Period: Ptolemaic Period
Date: 200–150 B.C. ?
Geography: From Egypt
Dimensions: H. 4.8 cm (1 7/8 in.); Dia. 16.9 cm (6 5/8 in.)
Credit Line: Purchase, Lila Acheson Wallace Gift, 1988
Accession Number: 1988.18
The relief decoration of this shallow bowl is enhanced by the contrast between its primary light turquoise color and the dark blue used in the interstices and background. On the exterior, five petals of the nelumbo lotus interspersed with the tips of inner lotus petals and ribbed leaves of an unknown plant surround the base like a flower. Inside, three rings of nelumbo petals and ribbed leaves enclose the central rosette; a wave-crest pattern and plain band surround the whole.
Bowls were part of the widespread faience production in Hellenistic and Imperial Roman times. Examples have been found in Egypt and around the Mediterranean, from Israel in the east to southern Italy in the west. Dual-color relief of varying height is a standard feature of this ware, as is the mixture of Egyptian and Greek motifs. Elements imitating metal vessels are noticeable in some instances. Most bowls of the ware are hemispherical and bear decoration exclusively on the exterior. The Museum's bowl shares its shallow shape, recessed ring base, and interior with only a few other vessels, all of which seem to come from Egypt. Close parallels were excavated in the cemeteries around Alexandria. It is therefore probable that this bowl was made in a faience workshop in that city. Other types of the ware are thought to have been manufactured at Memphis. Terracotta parallels for the shape suggest a date in the first half of the second century B.C. for the Museum's bowl.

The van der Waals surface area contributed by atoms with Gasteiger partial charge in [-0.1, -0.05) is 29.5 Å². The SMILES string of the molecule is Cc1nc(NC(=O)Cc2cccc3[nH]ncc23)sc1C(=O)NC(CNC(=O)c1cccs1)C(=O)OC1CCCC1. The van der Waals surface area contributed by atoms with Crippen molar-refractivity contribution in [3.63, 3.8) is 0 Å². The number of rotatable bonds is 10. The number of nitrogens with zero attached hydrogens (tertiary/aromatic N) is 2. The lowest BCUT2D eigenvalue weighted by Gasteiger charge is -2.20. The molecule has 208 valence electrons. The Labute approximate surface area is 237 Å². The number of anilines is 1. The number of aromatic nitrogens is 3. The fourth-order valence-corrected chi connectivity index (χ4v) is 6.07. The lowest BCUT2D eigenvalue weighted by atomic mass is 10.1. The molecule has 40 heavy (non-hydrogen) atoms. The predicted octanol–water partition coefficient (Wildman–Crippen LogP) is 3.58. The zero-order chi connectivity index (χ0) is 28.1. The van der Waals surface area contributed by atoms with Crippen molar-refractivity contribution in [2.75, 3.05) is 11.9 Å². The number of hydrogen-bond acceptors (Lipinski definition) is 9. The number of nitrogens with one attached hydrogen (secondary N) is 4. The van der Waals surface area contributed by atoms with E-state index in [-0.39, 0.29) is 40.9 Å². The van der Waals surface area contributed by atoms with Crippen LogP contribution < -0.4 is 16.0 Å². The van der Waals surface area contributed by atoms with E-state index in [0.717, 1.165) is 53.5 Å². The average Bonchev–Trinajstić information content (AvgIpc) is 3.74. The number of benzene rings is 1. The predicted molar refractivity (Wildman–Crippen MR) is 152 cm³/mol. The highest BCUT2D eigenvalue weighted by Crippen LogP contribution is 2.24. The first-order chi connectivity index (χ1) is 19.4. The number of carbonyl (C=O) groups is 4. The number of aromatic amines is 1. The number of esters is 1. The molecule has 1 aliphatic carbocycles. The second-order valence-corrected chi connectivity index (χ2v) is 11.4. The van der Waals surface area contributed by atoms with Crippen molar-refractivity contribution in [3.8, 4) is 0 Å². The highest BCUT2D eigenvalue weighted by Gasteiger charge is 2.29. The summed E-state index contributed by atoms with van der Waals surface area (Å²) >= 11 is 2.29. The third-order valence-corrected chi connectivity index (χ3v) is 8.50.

The faience material, motifs, and cemetery provenance of the piece found at Alexandria indicate that the vessels were made to serve either funerary or ritual purposes, or both. Lotus flowers, as well as the figure of a frog that sits on the rim of yet another similar bowl, are age-old symbols of creation, life, and resurrection. They are more than mere embellishment on vessels that could have been used as funerary equipment or in the cults of deities such as Serapis and Isis.